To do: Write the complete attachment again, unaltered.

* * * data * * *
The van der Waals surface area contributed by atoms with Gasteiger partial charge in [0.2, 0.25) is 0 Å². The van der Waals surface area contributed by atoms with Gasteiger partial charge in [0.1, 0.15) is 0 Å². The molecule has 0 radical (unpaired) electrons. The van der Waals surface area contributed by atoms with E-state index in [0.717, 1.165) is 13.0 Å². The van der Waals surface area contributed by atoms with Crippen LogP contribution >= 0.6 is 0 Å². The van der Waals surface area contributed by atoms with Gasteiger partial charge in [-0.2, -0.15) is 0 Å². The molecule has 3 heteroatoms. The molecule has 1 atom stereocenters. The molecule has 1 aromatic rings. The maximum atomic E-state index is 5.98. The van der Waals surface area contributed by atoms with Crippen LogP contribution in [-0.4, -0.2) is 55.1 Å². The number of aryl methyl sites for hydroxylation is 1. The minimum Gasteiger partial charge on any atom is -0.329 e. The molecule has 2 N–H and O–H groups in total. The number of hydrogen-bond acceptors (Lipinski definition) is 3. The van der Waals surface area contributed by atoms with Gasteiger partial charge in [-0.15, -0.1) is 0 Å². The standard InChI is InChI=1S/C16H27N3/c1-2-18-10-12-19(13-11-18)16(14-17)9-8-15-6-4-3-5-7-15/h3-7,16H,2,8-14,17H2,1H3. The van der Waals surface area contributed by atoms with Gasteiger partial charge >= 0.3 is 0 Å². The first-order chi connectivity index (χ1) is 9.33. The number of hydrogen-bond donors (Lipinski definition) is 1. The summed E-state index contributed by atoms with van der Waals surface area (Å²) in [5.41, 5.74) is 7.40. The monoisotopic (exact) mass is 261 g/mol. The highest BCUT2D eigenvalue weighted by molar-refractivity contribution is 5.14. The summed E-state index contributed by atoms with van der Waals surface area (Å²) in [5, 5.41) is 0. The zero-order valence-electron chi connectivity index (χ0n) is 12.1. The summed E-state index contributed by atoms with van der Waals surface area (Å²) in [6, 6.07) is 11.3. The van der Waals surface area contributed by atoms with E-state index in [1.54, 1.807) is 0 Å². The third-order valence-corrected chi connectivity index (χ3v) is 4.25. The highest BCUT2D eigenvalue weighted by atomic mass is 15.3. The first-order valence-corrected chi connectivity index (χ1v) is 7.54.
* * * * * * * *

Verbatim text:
The van der Waals surface area contributed by atoms with Gasteiger partial charge in [0.2, 0.25) is 0 Å². The van der Waals surface area contributed by atoms with Gasteiger partial charge in [0.1, 0.15) is 0 Å². The molecule has 0 radical (unpaired) electrons. The van der Waals surface area contributed by atoms with E-state index in [0.717, 1.165) is 13.0 Å². The van der Waals surface area contributed by atoms with Crippen LogP contribution >= 0.6 is 0 Å². The van der Waals surface area contributed by atoms with Gasteiger partial charge in [-0.2, -0.15) is 0 Å². The molecule has 3 heteroatoms. The molecule has 1 atom stereocenters. The molecule has 1 aromatic rings. The maximum atomic E-state index is 5.98. The van der Waals surface area contributed by atoms with Crippen LogP contribution in [-0.4, -0.2) is 55.1 Å². The number of aryl methyl sites for hydroxylation is 1. The minimum Gasteiger partial charge on any atom is -0.329 e. The molecule has 2 N–H and O–H groups in total. The number of hydrogen-bond acceptors (Lipinski definition) is 3. The van der Waals surface area contributed by atoms with Gasteiger partial charge in [-0.15, -0.1) is 0 Å². The standard InChI is InChI=1S/C16H27N3/c1-2-18-10-12-19(13-11-18)16(14-17)9-8-15-6-4-3-5-7-15/h3-7,16H,2,8-14,17H2,1H3. The van der Waals surface area contributed by atoms with Gasteiger partial charge >= 0.3 is 0 Å². The first-order chi connectivity index (χ1) is 9.33. The number of hydrogen-bond donors (Lipinski definition) is 1. The summed E-state index contributed by atoms with van der Waals surface area (Å²) in [5.41, 5.74) is 7.40. The monoisotopic (exact) mass is 261 g/mol. The highest BCUT2D eigenvalue weighted by molar-refractivity contribution is 5.14. The summed E-state index contributed by atoms with van der Waals surface area (Å²) in [5, 5.41) is 0. The zero-order valence-electron chi connectivity index (χ0n) is 12.1. The summed E-state index contributed by atoms with van der Waals surface area (Å²) in [6, 6.07) is 11.3. The van der Waals surface area contributed by atoms with E-state index in [1.54, 1.807) is 0 Å². The third-order valence-corrected chi connectivity index (χ3v) is 4.25. The highest BCUT2D eigenvalue weighted by atomic mass is 15.3. The first-order valence-corrected chi connectivity index (χ1v) is 7.54.